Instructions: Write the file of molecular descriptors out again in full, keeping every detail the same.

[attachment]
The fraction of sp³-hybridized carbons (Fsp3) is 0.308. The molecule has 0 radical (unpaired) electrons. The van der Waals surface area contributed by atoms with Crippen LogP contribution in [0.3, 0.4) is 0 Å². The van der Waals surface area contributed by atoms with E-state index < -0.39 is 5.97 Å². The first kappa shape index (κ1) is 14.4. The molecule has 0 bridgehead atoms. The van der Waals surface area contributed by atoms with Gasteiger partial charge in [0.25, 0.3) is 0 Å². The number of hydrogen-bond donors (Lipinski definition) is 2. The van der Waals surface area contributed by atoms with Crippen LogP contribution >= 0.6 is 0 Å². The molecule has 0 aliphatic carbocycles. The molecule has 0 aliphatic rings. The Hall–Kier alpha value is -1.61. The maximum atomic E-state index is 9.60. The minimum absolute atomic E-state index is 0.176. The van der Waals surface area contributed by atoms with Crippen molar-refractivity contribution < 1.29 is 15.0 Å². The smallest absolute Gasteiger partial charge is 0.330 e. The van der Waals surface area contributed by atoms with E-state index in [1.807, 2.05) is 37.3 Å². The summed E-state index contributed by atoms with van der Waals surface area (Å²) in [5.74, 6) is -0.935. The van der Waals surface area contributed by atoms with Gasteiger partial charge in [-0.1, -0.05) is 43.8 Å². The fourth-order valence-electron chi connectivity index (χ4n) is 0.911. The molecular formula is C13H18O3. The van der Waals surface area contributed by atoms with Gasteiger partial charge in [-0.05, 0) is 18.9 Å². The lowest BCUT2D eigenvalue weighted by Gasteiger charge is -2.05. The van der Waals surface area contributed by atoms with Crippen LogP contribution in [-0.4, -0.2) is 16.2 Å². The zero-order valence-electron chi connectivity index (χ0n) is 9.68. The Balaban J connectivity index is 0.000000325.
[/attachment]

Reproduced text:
The fraction of sp³-hybridized carbons (Fsp3) is 0.308. The molecule has 0 radical (unpaired) electrons. The van der Waals surface area contributed by atoms with Crippen LogP contribution in [0.3, 0.4) is 0 Å². The van der Waals surface area contributed by atoms with E-state index < -0.39 is 5.97 Å². The first kappa shape index (κ1) is 14.4. The molecule has 0 bridgehead atoms. The van der Waals surface area contributed by atoms with Gasteiger partial charge in [0.25, 0.3) is 0 Å². The number of hydrogen-bond donors (Lipinski definition) is 2. The van der Waals surface area contributed by atoms with Crippen LogP contribution >= 0.6 is 0 Å². The molecule has 0 aliphatic carbocycles. The molecule has 0 aliphatic rings. The Hall–Kier alpha value is -1.61. The maximum atomic E-state index is 9.60. The minimum absolute atomic E-state index is 0.176. The van der Waals surface area contributed by atoms with Crippen molar-refractivity contribution < 1.29 is 15.0 Å². The smallest absolute Gasteiger partial charge is 0.330 e. The van der Waals surface area contributed by atoms with E-state index in [1.807, 2.05) is 37.3 Å². The summed E-state index contributed by atoms with van der Waals surface area (Å²) in [5.74, 6) is -0.935. The van der Waals surface area contributed by atoms with Gasteiger partial charge in [-0.1, -0.05) is 43.8 Å². The fourth-order valence-electron chi connectivity index (χ4n) is 0.911. The molecular formula is C13H18O3. The van der Waals surface area contributed by atoms with Gasteiger partial charge in [-0.05, 0) is 18.9 Å². The lowest BCUT2D eigenvalue weighted by Gasteiger charge is -2.05. The van der Waals surface area contributed by atoms with Crippen LogP contribution in [-0.4, -0.2) is 16.2 Å². The zero-order valence-electron chi connectivity index (χ0n) is 9.68. The Balaban J connectivity index is 0.000000325.